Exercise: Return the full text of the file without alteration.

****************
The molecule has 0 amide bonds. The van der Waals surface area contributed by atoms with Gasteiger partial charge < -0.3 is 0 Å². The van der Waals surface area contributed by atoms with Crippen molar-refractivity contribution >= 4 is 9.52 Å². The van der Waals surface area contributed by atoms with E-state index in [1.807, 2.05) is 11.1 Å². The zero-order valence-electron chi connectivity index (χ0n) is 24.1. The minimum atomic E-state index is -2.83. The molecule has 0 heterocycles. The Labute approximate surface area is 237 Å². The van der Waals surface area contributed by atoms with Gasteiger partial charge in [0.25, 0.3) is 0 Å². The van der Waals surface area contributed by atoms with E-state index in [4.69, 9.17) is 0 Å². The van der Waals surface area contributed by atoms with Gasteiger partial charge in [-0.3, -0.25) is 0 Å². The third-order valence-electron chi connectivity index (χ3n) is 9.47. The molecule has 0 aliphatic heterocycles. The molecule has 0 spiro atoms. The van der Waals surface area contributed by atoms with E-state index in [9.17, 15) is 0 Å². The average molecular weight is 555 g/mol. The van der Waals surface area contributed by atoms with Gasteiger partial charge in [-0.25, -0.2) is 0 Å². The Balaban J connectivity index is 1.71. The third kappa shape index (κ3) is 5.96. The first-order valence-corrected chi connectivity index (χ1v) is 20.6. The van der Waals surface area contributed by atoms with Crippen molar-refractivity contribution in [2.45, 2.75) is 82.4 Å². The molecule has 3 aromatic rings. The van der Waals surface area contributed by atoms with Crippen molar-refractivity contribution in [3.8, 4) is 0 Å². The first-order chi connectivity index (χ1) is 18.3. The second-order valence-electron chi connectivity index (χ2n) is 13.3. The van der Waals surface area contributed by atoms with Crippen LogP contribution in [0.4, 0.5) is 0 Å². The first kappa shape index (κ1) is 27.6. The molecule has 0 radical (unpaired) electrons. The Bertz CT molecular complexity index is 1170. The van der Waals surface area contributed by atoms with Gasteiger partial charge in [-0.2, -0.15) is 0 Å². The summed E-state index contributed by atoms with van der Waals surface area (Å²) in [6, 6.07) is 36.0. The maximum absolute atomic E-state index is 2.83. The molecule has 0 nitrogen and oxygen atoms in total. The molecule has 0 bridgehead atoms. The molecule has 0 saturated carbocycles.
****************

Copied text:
The molecule has 0 amide bonds. The van der Waals surface area contributed by atoms with Gasteiger partial charge < -0.3 is 0 Å². The van der Waals surface area contributed by atoms with Crippen molar-refractivity contribution >= 4 is 9.52 Å². The van der Waals surface area contributed by atoms with E-state index in [1.807, 2.05) is 11.1 Å². The zero-order valence-electron chi connectivity index (χ0n) is 24.1. The minimum atomic E-state index is -2.83. The molecule has 0 heterocycles. The Labute approximate surface area is 237 Å². The van der Waals surface area contributed by atoms with Gasteiger partial charge in [0.25, 0.3) is 0 Å². The van der Waals surface area contributed by atoms with E-state index in [4.69, 9.17) is 0 Å². The van der Waals surface area contributed by atoms with Gasteiger partial charge in [-0.3, -0.25) is 0 Å². The third-order valence-electron chi connectivity index (χ3n) is 9.47. The molecule has 0 aliphatic heterocycles. The molecule has 0 spiro atoms. The van der Waals surface area contributed by atoms with E-state index in [9.17, 15) is 0 Å². The average molecular weight is 555 g/mol. The van der Waals surface area contributed by atoms with Gasteiger partial charge in [-0.25, -0.2) is 0 Å². The Balaban J connectivity index is 1.71. The third kappa shape index (κ3) is 5.96. The first-order valence-corrected chi connectivity index (χ1v) is 20.6. The van der Waals surface area contributed by atoms with Crippen molar-refractivity contribution in [2.45, 2.75) is 82.4 Å². The molecule has 3 aromatic rings. The van der Waals surface area contributed by atoms with Crippen molar-refractivity contribution in [3.8, 4) is 0 Å². The first-order chi connectivity index (χ1) is 18.3. The second-order valence-electron chi connectivity index (χ2n) is 13.3. The van der Waals surface area contributed by atoms with Crippen LogP contribution in [0.4, 0.5) is 0 Å². The first kappa shape index (κ1) is 27.6. The molecule has 0 radical (unpaired) electrons. The Bertz CT molecular complexity index is 1170. The van der Waals surface area contributed by atoms with Gasteiger partial charge in [-0.2, -0.15) is 0 Å². The summed E-state index contributed by atoms with van der Waals surface area (Å²) in [6, 6.07) is 36.0. The maximum absolute atomic E-state index is 2.83. The molecule has 0 nitrogen and oxygen atoms in total. The molecule has 0 bridgehead atoms. The molecule has 0 saturated carbocycles.